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Private univs turn deaf ear to law

Mohiuddin Alamgir

Majority of private universities seem to have turned a deaf ear to the Private University Act provision which requires them to move to their own campus in seven years after establishment as only 11 of the 52 private universities have done so.
There are now 77 private universities running in the country and 52 of them have completed seven years in operation. Twenty-five of the 77 universities obtained approval in 2012 and 2013.
Many of them are running outer campuses that the law prohibits; some are mired in ownership conflicts, which if not resolved could invite presidential intervention; and only a handful of them are into research, which is mandatory under the law, according to the University Grants Commission report of 2012 published on January 9.
In all such breaches, the commission earlier warned authorities of such universities several times but the owners have yet to resolve the problems.
Commission officials said that the 52 universities were set up as non-profit organisations between 1992 and 2006 and have legal obligations to shift to their own campus.
The Private University Act 2010 stipulates that a university must own a permanent campus on an acre of land in the capital and two acres outside of the capital seven years into its operation. Eleven universities have so far moved to their own campus.
Two universities are in operation on court orders after being banned by the commission. Four are running illegal outer campus and six are mired in a tussle over ownership, the UGC report said.
Fifteen universities spent nothing on research in 2012, according to the report.
The officials said that there were widespread allegations of corruption against the universities. Many of them are running illegal outer campuses and are engaged in ‘selling graduation and post-graduation certificates.’
Private universities are also increasing fees every year, causing sufferings to students.
The commission chair, AK Azad Chowdhury, said that they would take action against universities breaching the law.
Abul Quasem Haider, vice-chairman of the Association of Private Universities Bangladesh, also said that many universities were breaching the law but ‘the government is not enforcing the law as many of the errant universities belong to ruling party men.’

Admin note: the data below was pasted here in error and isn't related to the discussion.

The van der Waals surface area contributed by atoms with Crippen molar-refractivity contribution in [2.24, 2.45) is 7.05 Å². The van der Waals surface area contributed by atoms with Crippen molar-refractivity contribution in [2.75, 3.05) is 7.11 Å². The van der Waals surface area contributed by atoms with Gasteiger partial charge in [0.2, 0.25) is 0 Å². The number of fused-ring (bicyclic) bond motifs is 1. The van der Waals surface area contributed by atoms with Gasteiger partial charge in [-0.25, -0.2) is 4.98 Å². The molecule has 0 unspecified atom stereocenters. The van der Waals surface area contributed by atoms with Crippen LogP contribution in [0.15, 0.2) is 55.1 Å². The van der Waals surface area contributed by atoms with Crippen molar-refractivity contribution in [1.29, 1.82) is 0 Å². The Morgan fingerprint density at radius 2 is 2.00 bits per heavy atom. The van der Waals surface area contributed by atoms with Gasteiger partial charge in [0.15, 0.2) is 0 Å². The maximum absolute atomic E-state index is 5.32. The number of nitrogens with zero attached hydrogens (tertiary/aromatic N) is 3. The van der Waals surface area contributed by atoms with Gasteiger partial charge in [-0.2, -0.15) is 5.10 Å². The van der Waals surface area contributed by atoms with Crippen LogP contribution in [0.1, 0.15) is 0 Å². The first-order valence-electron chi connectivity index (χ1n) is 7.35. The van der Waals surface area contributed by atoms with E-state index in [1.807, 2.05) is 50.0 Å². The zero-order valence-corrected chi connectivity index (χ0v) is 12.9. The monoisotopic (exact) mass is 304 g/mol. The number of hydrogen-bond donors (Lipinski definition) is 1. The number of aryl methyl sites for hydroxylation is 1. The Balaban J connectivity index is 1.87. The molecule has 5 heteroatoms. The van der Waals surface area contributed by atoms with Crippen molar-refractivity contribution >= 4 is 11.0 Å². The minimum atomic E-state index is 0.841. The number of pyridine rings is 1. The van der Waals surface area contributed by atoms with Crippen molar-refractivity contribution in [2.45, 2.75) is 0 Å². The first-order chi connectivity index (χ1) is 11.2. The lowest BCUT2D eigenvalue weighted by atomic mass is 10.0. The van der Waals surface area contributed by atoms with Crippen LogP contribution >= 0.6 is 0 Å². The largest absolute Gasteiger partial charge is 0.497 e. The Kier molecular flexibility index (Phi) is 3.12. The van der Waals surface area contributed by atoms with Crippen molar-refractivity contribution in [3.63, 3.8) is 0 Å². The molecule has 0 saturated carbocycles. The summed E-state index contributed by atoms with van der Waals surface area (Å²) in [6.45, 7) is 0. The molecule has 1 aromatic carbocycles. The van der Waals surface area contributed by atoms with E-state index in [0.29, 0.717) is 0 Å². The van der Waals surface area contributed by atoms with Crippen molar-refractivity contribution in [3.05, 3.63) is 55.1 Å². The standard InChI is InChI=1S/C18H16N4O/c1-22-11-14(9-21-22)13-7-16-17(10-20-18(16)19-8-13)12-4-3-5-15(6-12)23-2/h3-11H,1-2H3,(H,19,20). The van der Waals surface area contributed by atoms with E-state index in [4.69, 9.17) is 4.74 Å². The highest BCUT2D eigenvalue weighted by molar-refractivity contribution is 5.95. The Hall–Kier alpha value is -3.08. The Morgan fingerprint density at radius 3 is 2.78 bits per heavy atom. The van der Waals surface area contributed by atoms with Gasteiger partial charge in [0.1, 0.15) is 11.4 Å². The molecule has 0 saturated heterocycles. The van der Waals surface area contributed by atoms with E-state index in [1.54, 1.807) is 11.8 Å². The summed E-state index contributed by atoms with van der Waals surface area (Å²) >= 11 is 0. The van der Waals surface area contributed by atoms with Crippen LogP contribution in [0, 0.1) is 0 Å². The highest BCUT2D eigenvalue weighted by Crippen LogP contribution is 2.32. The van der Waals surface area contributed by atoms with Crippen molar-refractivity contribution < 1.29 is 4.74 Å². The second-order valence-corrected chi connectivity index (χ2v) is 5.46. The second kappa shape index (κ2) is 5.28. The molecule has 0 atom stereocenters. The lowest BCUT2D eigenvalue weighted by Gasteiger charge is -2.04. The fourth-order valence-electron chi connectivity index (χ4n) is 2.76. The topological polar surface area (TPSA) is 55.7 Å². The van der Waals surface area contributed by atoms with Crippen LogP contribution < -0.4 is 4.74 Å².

In January 2012, the government gave private universities one more year to move to their own, permanent campuses for the second time.
The government issued the first ultimatum to errant universities in December 2010 saying that they would not be allowed to enrol students from October 2011 onwards if they failed to move to their own campuses.
The universities that had moved to their own campus are the North South University, the University of Science and Technology Chittagong, the Independent University Bangladesh, East West University, BRAC University, International University of Business and Agriculture and Technology, Ahsanullah Science and Technology University, the Premier University, Stamford University, the City University, Bangladesh University of Business and Technology, the International Islami University Chittagong and the BGC Trust University Bangladesh.
UGC officials said that eight universities were building their own campus. Five more have bought land and have their building designs approved but have yet to begin construction.
Six universities have bought land and waiting for Rajuk approval of their designs. Seven universities have bought land but have yet to finalise building designs.
Five of the universities have pieces of land smaller that what they are required to have by the law.
The report said that some still running outer campuses illegally were the International Islami University Chittagong, the BGC Trust University Bangladesh, the Northern University and the Southern University.
The officials said that although the education ministry and the commission had banned academic activities on outer campuses in 2007, Darul Ihsan University, the People’s University, the Prime University, the Asian University of Bangladesh and Atish Dipankar University of Science and Technology were running illegal outer campus.
Atish Dipankar University of Science and Technology, Darul Ihsan University, Dhaka International University, the Prime University, the IBAIS University and the Asian University of Bangladesh are mired in ownership conflicts, the officials said.
The Association of Private Universities vice-chairman, Abul Quasem Haider, said that most of the universities had either bought land or were waiting for Rajuk approval of the buildings.
‘Because of the problems in six or seven universities, people are becoming suspicious about all private universities. We want a resolution to such disputes and the government must take action to discipline these private universities in keeping with the law,’ he said.
‘Some universities are running outer campus under the influence of ruling party men and they are engaged in selling certificates,’ Quasem said. ‘Our association also resents laws being flouted.’
Azad Chowdhury said that they were not giving approval to any new subjects in  universities which have failed to shift to their own campus.
‘Whenever we initiate anything, authorities of universities take legal steps and operate with court orders. Legal procedures are time consuming We are in talks with the government about shifting all private university related cases to one bench of the Appellate Division so that time could be saved,’ he said.

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